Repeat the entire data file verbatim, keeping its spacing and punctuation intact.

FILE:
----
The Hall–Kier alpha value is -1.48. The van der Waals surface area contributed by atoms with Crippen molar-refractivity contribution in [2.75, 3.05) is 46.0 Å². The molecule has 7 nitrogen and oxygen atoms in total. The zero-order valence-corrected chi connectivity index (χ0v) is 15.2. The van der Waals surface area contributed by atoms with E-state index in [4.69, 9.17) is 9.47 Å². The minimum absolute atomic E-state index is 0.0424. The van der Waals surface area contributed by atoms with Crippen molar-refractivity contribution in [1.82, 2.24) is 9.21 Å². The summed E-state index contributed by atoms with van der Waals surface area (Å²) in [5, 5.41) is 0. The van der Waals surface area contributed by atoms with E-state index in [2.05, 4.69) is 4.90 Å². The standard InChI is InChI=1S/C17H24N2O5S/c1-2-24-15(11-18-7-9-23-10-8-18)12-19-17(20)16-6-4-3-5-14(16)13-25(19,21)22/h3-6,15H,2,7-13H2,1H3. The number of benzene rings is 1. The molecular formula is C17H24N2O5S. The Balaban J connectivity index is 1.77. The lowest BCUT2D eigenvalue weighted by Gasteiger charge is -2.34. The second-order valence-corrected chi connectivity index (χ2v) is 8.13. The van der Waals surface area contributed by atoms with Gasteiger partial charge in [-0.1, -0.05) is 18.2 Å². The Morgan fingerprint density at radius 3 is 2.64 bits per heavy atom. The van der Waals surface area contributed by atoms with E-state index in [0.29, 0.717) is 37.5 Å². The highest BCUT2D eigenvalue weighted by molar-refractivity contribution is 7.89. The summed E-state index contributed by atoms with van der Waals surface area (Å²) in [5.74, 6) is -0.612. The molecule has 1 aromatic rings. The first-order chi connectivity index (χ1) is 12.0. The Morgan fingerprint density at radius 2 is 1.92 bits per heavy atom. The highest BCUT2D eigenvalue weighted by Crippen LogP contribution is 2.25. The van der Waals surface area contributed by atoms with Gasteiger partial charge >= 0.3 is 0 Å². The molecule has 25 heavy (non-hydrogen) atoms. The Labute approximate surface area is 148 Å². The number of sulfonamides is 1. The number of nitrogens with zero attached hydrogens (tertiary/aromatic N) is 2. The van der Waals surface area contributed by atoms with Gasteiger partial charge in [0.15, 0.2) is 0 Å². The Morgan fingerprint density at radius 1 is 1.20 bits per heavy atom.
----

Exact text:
The Hall–Kier alpha value is -1.48. The van der Waals surface area contributed by atoms with Crippen molar-refractivity contribution in [2.75, 3.05) is 46.0 Å². The molecule has 7 nitrogen and oxygen atoms in total. The zero-order valence-corrected chi connectivity index (χ0v) is 15.2. The van der Waals surface area contributed by atoms with E-state index in [4.69, 9.17) is 9.47 Å². The minimum absolute atomic E-state index is 0.0424. The van der Waals surface area contributed by atoms with Crippen molar-refractivity contribution in [1.82, 2.24) is 9.21 Å². The summed E-state index contributed by atoms with van der Waals surface area (Å²) in [5, 5.41) is 0. The van der Waals surface area contributed by atoms with E-state index in [2.05, 4.69) is 4.90 Å². The standard InChI is InChI=1S/C17H24N2O5S/c1-2-24-15(11-18-7-9-23-10-8-18)12-19-17(20)16-6-4-3-5-14(16)13-25(19,21)22/h3-6,15H,2,7-13H2,1H3. The number of benzene rings is 1. The molecular formula is C17H24N2O5S. The Balaban J connectivity index is 1.77. The lowest BCUT2D eigenvalue weighted by Gasteiger charge is -2.34. The second-order valence-corrected chi connectivity index (χ2v) is 8.13. The van der Waals surface area contributed by atoms with Gasteiger partial charge in [-0.1, -0.05) is 18.2 Å². The Morgan fingerprint density at radius 3 is 2.64 bits per heavy atom. The van der Waals surface area contributed by atoms with E-state index in [0.29, 0.717) is 37.5 Å². The highest BCUT2D eigenvalue weighted by molar-refractivity contribution is 7.89. The summed E-state index contributed by atoms with van der Waals surface area (Å²) in [5.74, 6) is -0.612. The molecule has 1 aromatic rings. The first-order chi connectivity index (χ1) is 12.0. The Morgan fingerprint density at radius 2 is 1.92 bits per heavy atom. The highest BCUT2D eigenvalue weighted by Crippen LogP contribution is 2.25. The van der Waals surface area contributed by atoms with Gasteiger partial charge >= 0.3 is 0 Å². The molecule has 25 heavy (non-hydrogen) atoms. The Labute approximate surface area is 148 Å². The number of sulfonamides is 1. The number of nitrogens with zero attached hydrogens (tertiary/aromatic N) is 2. The van der Waals surface area contributed by atoms with Gasteiger partial charge in [0.15, 0.2) is 0 Å². The Morgan fingerprint density at radius 1 is 1.20 bits per heavy atom.